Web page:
Hoping for Help: Serbia’s Disabled War Veterans

Dejan Ivanovic was wounded while serving in the Kosovo war in spring 1999, when he stood on an anti-personnel mine in Kosare and lost one of his legs.

For the last 20 years, he has been a military invalid, but has had to struggle with bureaucracy to get the benefits that he is guaranteed by law.

Serbian legislation offers a series of rights to people like Ivanovic: military invalids have the right to prosthetic limbs, monthly compensation and a motor vehicle, among other things.

But in practice, Ivanovic told BIRN, "there are achievable rights and there are non-achievable rights".

"I have right to a change of prosthesis. The procedure is that I go to the [municipal] service for veterans to say what I need, and they send me to a commission that should establish whether a change is necessary. Then they issue a decision about what rights I have, then they send that to the Ministry [of Labour, Employment, Veterans' Affairs and Social Affairs], and then I get my decision, and then I can go to a clinic to order the prosthesis," Ivanovic said.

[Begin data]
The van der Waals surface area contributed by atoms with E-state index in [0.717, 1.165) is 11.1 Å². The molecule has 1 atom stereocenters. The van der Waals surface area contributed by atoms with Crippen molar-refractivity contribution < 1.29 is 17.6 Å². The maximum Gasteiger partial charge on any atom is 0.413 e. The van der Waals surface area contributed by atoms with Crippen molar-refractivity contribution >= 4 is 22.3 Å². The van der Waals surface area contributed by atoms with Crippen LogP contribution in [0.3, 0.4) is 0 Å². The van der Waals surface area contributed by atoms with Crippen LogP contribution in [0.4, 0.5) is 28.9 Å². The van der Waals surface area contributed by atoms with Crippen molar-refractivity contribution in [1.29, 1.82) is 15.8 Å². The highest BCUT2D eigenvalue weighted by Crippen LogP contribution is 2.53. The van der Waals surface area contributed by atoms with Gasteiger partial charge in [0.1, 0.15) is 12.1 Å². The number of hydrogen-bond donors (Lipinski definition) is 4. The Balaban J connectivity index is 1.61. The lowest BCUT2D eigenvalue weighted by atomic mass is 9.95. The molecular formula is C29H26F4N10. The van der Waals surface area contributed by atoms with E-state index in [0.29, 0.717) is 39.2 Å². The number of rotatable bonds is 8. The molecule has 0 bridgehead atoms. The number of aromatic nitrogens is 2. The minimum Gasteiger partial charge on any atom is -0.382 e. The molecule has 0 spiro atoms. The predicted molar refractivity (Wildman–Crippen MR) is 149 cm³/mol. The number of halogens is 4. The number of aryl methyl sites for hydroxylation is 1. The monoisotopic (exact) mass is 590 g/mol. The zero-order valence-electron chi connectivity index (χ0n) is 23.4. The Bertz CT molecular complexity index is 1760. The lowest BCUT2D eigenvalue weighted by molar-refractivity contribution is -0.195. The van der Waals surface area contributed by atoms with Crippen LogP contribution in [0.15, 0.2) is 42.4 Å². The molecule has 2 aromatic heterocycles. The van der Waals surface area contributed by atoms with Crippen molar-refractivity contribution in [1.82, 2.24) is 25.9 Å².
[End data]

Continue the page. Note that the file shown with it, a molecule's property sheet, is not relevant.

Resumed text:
He explained that the entire procedure takes him two months.

Ivanovic is a member of an NGO called Peace Builders from the city of Krusevac, one of the organisations that participated in the recent public debate about a new draft law that will regulate the rights of wartime soldiers, military and civilian war invalids and their families.

The public debate period finished at the beginning of June, and the Minister for Labour, Employment, Veterans' Affairs and Social Affairs, Zoran Djordjevic, said the draft legislation is expected to be sent to parliament in the autumn.

The draft introduces recognition for veterans of wars in Croatia, Bosnia (until 1992) and Kosovo, but it still misses...

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